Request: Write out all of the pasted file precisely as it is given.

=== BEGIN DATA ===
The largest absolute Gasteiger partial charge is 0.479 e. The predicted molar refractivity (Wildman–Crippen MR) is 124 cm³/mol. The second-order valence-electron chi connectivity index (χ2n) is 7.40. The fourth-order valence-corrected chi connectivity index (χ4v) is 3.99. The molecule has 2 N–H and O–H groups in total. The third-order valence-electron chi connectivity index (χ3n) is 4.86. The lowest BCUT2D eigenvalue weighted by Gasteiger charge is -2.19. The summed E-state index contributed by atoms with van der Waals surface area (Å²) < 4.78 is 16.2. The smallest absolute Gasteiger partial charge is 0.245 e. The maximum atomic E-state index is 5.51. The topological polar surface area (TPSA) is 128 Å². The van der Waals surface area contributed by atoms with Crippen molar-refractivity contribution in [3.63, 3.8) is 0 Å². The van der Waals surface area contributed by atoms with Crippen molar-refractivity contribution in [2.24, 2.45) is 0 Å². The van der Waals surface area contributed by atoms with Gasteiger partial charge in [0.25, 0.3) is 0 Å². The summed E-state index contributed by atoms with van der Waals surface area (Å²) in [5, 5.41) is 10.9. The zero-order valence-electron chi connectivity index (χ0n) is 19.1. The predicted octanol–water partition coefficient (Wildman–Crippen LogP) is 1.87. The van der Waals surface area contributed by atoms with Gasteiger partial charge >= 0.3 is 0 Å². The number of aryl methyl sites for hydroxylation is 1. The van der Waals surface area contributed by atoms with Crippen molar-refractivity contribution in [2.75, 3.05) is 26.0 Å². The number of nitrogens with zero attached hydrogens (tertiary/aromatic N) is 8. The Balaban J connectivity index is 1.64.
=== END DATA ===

The largest absolute Gasteiger partial charge is 0.479 e. The predicted molar refractivity (Wildman–Crippen MR) is 124 cm³/mol. The second-order valence-electron chi connectivity index (χ2n) is 7.40. The fourth-order valence-corrected chi connectivity index (χ4v) is 3.99. The molecule has 2 N–H and O–H groups in total. The third-order valence-electron chi connectivity index (χ3n) is 4.86. The lowest BCUT2D eigenvalue weighted by Gasteiger charge is -2.19. The summed E-state index contributed by atoms with van der Waals surface area (Å²) < 4.78 is 16.2. The smallest absolute Gasteiger partial charge is 0.245 e. The maximum atomic E-state index is 5.51. The topological polar surface area (TPSA) is 128 Å². The van der Waals surface area contributed by atoms with Crippen molar-refractivity contribution in [3.63, 3.8) is 0 Å². The van der Waals surface area contributed by atoms with Crippen molar-refractivity contribution in [2.24, 2.45) is 0 Å². The van der Waals surface area contributed by atoms with Gasteiger partial charge in [0.25, 0.3) is 0 Å². The summed E-state index contributed by atoms with van der Waals surface area (Å²) in [5, 5.41) is 10.9. The zero-order valence-electron chi connectivity index (χ0n) is 19.1. The predicted octanol–water partition coefficient (Wildman–Crippen LogP) is 1.87. The van der Waals surface area contributed by atoms with Gasteiger partial charge >= 0.3 is 0 Å². The number of aryl methyl sites for hydroxylation is 1. The van der Waals surface area contributed by atoms with Crippen molar-refractivity contribution in [2.75, 3.05) is 26.0 Å². The number of nitrogens with zero attached hydrogens (tertiary/aromatic N) is 8. The Balaban J connectivity index is 1.64.